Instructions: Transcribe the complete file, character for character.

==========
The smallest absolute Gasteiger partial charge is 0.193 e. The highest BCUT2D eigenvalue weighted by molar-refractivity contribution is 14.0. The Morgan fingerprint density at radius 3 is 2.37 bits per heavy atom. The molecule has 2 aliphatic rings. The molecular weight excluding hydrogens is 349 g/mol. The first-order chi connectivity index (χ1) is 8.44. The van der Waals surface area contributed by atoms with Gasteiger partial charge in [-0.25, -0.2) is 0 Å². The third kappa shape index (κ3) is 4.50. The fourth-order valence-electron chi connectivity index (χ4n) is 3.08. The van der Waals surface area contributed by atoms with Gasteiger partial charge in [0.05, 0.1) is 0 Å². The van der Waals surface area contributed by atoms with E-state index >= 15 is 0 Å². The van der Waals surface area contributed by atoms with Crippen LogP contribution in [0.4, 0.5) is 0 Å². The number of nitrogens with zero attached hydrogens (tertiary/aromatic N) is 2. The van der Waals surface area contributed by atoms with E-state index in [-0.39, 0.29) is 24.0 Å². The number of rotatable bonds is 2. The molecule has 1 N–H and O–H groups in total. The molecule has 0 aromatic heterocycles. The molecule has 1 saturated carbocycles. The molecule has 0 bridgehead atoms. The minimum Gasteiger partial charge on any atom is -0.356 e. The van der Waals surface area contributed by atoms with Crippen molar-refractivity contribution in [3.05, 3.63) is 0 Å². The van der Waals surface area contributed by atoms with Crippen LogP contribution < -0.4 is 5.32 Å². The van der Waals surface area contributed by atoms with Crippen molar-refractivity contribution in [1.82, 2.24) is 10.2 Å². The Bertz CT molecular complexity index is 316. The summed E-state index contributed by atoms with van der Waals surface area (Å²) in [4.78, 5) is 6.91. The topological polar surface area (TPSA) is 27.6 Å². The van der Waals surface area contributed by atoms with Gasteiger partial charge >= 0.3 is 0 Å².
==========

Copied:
The smallest absolute Gasteiger partial charge is 0.193 e. The highest BCUT2D eigenvalue weighted by molar-refractivity contribution is 14.0. The Morgan fingerprint density at radius 3 is 2.37 bits per heavy atom. The molecule has 2 aliphatic rings. The molecular weight excluding hydrogens is 349 g/mol. The first-order chi connectivity index (χ1) is 8.44. The van der Waals surface area contributed by atoms with Gasteiger partial charge in [-0.25, -0.2) is 0 Å². The third kappa shape index (κ3) is 4.50. The fourth-order valence-electron chi connectivity index (χ4n) is 3.08. The van der Waals surface area contributed by atoms with Gasteiger partial charge in [0.05, 0.1) is 0 Å². The van der Waals surface area contributed by atoms with E-state index >= 15 is 0 Å². The van der Waals surface area contributed by atoms with Crippen LogP contribution in [0.4, 0.5) is 0 Å². The number of nitrogens with zero attached hydrogens (tertiary/aromatic N) is 2. The van der Waals surface area contributed by atoms with E-state index in [-0.39, 0.29) is 24.0 Å². The number of rotatable bonds is 2. The molecule has 1 N–H and O–H groups in total. The molecule has 0 aromatic heterocycles. The molecule has 1 saturated carbocycles. The molecule has 0 bridgehead atoms. The minimum Gasteiger partial charge on any atom is -0.356 e. The van der Waals surface area contributed by atoms with Crippen molar-refractivity contribution in [3.05, 3.63) is 0 Å². The van der Waals surface area contributed by atoms with Crippen LogP contribution < -0.4 is 5.32 Å². The van der Waals surface area contributed by atoms with Crippen molar-refractivity contribution in [1.82, 2.24) is 10.2 Å². The Bertz CT molecular complexity index is 316. The summed E-state index contributed by atoms with van der Waals surface area (Å²) in [4.78, 5) is 6.91. The topological polar surface area (TPSA) is 27.6 Å². The van der Waals surface area contributed by atoms with Gasteiger partial charge >= 0.3 is 0 Å².